Ava is eight years old. Her first seizure was when she was three years old. Up until this point Ava was progressing ahead of her peers and we were in denial that there could be ‘something wrong’ with our child. The same day as her first EEG she was diagnosed with Epilepsy and began medication. Then a different medication, then another…. and another…. She was referred to Duke University Hospital for treatment. Ava was diagnosed with brain dysplasia, a condition that causes epileptic seizures. We spent two weeks inpatient at Duke University Hospital for testing to determine if Ava was a candidate for brain surgery. The tests revealed Ava’s seizures were coming from too many different parts of her brain to make surgery a viable option.
We had an EEG done this fall in Atlanta and as I was sitting there with Ava for an hour, I never saw anything. The doctor called later with results and said Ava was having seizures the entire time we were there. Ava has since been diagnosed with intractable epilepsy which means anti seizure medications are unlikely to help her see seizure free days. Ava is now on her seventh medication to control the seizures and it’s not working. The hold-out hope for Ava is cannabis oil. It’s illegal in Georgia.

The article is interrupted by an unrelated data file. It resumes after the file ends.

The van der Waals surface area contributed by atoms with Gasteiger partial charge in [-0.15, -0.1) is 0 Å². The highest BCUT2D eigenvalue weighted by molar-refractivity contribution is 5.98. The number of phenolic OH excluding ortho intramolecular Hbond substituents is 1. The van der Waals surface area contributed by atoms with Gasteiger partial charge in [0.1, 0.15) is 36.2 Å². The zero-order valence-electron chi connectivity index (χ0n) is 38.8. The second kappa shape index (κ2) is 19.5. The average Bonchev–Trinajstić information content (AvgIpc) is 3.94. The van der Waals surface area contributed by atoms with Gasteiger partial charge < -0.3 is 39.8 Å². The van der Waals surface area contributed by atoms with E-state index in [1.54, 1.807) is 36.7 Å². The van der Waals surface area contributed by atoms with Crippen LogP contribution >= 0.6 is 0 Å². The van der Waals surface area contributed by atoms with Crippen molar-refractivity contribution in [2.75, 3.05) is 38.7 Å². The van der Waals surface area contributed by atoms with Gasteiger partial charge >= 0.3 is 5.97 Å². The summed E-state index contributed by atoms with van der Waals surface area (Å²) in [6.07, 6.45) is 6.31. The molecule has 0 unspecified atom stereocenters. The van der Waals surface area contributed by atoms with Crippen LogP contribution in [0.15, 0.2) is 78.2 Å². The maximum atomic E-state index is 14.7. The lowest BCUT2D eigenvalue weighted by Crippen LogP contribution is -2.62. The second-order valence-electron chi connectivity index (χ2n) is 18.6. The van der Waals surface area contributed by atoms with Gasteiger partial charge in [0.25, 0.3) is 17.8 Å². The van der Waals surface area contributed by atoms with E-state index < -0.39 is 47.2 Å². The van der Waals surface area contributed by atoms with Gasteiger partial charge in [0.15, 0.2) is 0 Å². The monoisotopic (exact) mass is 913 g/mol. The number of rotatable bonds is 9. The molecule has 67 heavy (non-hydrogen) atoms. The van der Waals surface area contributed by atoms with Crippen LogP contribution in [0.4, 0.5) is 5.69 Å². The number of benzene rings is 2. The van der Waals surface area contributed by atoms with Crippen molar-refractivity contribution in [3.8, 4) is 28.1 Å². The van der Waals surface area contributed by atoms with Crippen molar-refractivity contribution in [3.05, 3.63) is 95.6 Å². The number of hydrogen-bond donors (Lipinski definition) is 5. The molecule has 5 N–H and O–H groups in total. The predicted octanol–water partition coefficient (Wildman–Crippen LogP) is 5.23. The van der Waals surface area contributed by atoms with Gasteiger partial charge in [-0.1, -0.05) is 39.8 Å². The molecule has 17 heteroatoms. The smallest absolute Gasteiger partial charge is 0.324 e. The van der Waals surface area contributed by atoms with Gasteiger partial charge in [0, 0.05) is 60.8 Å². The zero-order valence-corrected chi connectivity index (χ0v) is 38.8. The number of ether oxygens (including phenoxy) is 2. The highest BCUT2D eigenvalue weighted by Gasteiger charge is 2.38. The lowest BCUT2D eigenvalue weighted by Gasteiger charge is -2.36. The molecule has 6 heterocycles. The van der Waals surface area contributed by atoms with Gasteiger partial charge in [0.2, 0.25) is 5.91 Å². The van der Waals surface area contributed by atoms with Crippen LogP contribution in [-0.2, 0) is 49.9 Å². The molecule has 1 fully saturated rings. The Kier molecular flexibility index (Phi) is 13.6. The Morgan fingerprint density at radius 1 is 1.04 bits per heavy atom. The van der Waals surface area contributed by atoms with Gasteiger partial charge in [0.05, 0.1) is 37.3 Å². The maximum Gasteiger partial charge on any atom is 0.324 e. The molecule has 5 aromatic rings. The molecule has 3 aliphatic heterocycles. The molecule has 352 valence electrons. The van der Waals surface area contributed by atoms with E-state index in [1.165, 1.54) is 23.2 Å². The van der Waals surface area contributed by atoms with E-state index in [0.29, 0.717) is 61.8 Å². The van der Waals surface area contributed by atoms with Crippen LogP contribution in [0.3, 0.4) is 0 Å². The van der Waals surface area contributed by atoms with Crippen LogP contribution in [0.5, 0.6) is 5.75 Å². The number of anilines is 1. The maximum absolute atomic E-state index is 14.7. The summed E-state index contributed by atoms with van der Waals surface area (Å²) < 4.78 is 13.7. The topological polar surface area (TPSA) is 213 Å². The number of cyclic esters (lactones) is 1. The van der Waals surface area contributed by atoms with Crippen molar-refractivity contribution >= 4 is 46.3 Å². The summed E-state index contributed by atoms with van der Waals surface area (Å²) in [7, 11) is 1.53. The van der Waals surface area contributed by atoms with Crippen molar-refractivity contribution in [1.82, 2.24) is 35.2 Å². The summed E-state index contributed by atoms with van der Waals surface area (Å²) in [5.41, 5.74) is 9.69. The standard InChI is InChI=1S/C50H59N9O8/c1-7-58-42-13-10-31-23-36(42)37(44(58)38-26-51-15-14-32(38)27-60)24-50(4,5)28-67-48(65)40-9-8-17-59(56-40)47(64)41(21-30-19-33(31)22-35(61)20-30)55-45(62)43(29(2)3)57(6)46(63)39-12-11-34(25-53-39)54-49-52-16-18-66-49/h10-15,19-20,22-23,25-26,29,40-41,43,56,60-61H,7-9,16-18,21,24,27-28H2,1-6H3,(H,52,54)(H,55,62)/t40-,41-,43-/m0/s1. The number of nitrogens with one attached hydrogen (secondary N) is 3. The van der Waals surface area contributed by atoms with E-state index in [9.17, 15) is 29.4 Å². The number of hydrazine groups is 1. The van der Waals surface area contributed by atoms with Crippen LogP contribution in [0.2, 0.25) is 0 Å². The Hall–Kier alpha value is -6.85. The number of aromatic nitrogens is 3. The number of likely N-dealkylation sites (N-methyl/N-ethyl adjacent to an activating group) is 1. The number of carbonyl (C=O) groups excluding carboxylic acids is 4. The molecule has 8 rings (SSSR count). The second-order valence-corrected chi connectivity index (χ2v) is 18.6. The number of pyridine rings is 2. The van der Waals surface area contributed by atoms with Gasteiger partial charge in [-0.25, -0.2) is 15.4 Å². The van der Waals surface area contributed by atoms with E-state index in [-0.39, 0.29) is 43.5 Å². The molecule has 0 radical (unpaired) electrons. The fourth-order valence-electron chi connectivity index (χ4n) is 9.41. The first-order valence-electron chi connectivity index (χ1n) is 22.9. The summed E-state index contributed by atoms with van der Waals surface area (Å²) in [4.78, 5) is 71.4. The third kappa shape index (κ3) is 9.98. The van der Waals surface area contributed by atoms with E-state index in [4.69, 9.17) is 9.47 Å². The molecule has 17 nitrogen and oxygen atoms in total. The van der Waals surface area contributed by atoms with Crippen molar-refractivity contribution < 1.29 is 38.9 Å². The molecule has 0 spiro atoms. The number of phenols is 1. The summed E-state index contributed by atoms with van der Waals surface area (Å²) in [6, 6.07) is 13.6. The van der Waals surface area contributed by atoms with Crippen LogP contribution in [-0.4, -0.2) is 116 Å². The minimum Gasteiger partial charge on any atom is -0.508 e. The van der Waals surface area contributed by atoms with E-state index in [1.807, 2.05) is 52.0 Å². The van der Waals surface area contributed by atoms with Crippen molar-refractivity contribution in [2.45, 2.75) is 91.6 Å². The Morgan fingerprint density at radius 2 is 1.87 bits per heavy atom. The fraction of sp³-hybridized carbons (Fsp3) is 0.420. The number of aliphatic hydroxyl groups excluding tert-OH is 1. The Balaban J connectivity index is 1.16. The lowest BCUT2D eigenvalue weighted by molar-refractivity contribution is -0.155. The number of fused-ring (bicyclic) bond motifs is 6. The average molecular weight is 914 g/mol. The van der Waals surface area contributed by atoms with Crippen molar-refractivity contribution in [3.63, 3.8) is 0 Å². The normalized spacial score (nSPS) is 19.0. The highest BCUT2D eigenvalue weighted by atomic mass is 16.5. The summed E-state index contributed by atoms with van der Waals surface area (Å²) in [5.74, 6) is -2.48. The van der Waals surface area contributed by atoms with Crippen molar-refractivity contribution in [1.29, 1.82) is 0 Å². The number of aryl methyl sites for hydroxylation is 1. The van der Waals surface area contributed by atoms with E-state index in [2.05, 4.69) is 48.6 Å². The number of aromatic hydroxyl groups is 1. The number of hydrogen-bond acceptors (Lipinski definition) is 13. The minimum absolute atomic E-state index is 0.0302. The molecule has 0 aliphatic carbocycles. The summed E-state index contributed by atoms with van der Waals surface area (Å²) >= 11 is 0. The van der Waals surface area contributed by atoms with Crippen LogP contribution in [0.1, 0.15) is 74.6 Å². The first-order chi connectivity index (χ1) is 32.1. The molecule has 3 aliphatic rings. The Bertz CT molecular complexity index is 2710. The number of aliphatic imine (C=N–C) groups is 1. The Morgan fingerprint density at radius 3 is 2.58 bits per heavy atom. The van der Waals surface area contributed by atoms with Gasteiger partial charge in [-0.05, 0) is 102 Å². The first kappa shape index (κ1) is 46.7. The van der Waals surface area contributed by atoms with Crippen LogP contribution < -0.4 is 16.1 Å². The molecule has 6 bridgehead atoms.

Can you imagine me sitting here talking to you and your brain is constantly checking in and out? You only hear every other word that I say so you have to try to piece it together. This is Ava’s daily life.
We not only worry about Ava’s seizures, we worry about the side effects of her current medications. There are pages upon pages of side effects for the current drugs Ava is taking. We’ve researched for possible side effects of CBD oil – the list of side effects for it is a blank page. There’s always a chance side effects will show up, but based on what I’ve seen there is not as much uncertainty about cannabis oil as there is certainty of the side effects from other drugs that Ava and thousands of other children in Georgia are having to take.
Photo by: Kim Skriba